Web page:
The Impact of a Celebrity’s Death
Hurricane Irma is coming straight for us, so I turned my laptop on to get as much homework done as possible before we lose power.
When my home page popped up, the first notice that dashed across my screen was that Troy Gentry died in a helicopter accident.
For you non-country listeners, Troy Gentry is the other half of Montgomey Gentry. This band has graced us with songs like “Something to be Proud of” and “My Town”. Their songs have so much power, and create a level of emotion that can seriously overwhelm you. It doesn’t matter if you don’t listen to “country” music… you will love Montgomery Gentry.
They have a power that you’ll never feel from modern pop singers.
I immediately burst into tears and literally couldn’t stop crying. My husband looked over, and I was pretty much hysterical. I didn’t know how to explain it to him, or have the ability to explain it to him… so of course he looked at me like I was insane.
Losing Your Childhood
Yes, I get sad when celebrities die… especially when they represent my childhood. I bawled all day at school when John Candy died… and Jessica Tandy had me crying too. I was really sad when Patrick Swayze died, and Prince got me pretty choked up. These were the heroes of my childhood.
I watched Dirty Dancing so many times I can recite it by heart. I LOVED Cocoon (1 and 2), and I loved ANYTHING with John Candy… and I’m sorry, but Prince NEVER made a bad song. I can’t think of one single song I don’t absolutely LOVE!
We mourn celebrity deaths because they mark an end to something important in our lives. Granted, we don’t know them in person… but they still represent something in our lives. I was a Junior in high school when John Candy died (yep, I’m that old). My boyfriend at the time thought I was insane, but I couldn’t stop crying. His death meant I wasn’t a child anymore. I’d grown up watching Splash, The Great Outdoors, and Spaceballs. In an instant, that era was gone.
When Prince died, it meant I was truly an adult now. I grew up to Rasberry Beret and When Doves Cry.
None of their deaths affected me like Troy Gentry’s has. Troy Gentry is different.
As anyone who has read my blog knows, I had a fiancée that passed away six years ago. He was an alcoholic who fell and hit his head on the concrete. He had two massive cerebral hemorrhages, and died five days before Christmas.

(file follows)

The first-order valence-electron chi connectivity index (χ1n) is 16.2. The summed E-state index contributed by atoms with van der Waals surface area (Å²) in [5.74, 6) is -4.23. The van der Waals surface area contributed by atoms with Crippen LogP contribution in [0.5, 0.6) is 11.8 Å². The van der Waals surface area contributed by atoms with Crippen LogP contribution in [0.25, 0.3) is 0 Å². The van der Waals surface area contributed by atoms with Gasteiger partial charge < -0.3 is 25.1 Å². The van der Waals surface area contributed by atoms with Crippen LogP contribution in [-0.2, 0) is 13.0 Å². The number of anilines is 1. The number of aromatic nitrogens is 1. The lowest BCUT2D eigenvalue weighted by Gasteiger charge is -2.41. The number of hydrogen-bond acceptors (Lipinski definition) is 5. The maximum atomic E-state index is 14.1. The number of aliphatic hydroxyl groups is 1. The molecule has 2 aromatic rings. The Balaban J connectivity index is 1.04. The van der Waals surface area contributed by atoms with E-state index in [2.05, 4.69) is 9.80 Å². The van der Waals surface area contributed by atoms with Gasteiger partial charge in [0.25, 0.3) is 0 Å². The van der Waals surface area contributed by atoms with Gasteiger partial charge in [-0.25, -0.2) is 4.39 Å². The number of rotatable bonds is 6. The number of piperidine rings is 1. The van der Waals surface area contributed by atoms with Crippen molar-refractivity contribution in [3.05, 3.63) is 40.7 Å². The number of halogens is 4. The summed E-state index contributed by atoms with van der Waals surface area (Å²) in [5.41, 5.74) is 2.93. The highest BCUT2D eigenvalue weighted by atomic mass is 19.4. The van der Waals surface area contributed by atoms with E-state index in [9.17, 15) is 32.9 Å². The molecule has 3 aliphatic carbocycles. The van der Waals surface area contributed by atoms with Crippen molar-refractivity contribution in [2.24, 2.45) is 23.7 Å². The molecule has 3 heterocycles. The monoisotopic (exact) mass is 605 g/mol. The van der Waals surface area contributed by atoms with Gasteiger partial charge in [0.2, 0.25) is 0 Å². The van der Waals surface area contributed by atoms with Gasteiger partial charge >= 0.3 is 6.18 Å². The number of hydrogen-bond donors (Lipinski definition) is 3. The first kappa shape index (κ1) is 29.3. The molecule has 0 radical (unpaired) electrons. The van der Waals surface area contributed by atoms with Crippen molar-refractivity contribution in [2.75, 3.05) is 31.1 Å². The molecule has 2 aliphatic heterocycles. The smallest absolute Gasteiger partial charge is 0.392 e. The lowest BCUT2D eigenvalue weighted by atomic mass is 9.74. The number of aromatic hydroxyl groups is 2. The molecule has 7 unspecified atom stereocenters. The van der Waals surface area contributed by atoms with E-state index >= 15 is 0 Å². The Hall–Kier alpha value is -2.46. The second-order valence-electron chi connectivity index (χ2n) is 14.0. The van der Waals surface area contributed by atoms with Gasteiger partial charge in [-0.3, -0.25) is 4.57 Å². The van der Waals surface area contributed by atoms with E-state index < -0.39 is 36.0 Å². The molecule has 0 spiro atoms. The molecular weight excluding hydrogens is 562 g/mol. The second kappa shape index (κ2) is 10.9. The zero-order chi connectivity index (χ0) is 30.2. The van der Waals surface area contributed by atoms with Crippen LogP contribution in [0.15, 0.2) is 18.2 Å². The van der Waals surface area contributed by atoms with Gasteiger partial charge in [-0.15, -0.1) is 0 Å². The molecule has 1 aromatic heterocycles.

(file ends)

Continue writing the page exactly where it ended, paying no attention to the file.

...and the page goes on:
Living with an alcoholic is really hard. You constantly feel like a failure for not being able to help, and when you’re a working mom, you’re already spread so thin you don’t know what to work on first. You can beg, bargain, scream, and cry… but nothing will make them stop drinking.
Other than our son, Michael (who was 10 months old when his father died), listening to music on YouTube was one of the few happy times we had. He ALWAYS picked “Cold One Comin’ On” first. His mother passed away from cancer, so it had a special meaning to him.
After Mike died, I couldn’t listen to the song. The first time I listened to it (years later), I was hysterical. I ended up dehydrated… but it was therapeutic. Every time I listen to it, I cry… but it helped me deal with Mike’s death.
The more I listened to the song, the more repressed emotion I was able to release.
The band never had any clue how much the helped me. I never wrote them… or thanked them. However, they were my saviors MANY, MANY times.
I realize the pain I’m feeling is NOTHING compared to what his family and friends are experiencing… but it’s still hard to deal with. It brings back the memories, emotions, and reality of Mike’s death.
My heart goes out to those that were truly close to him. I can only imagine what they are feeling. Please keep them in your prayers.
To both Eddie Montgomery and Troy Gentry… I should have said this a long time ago… but thank you.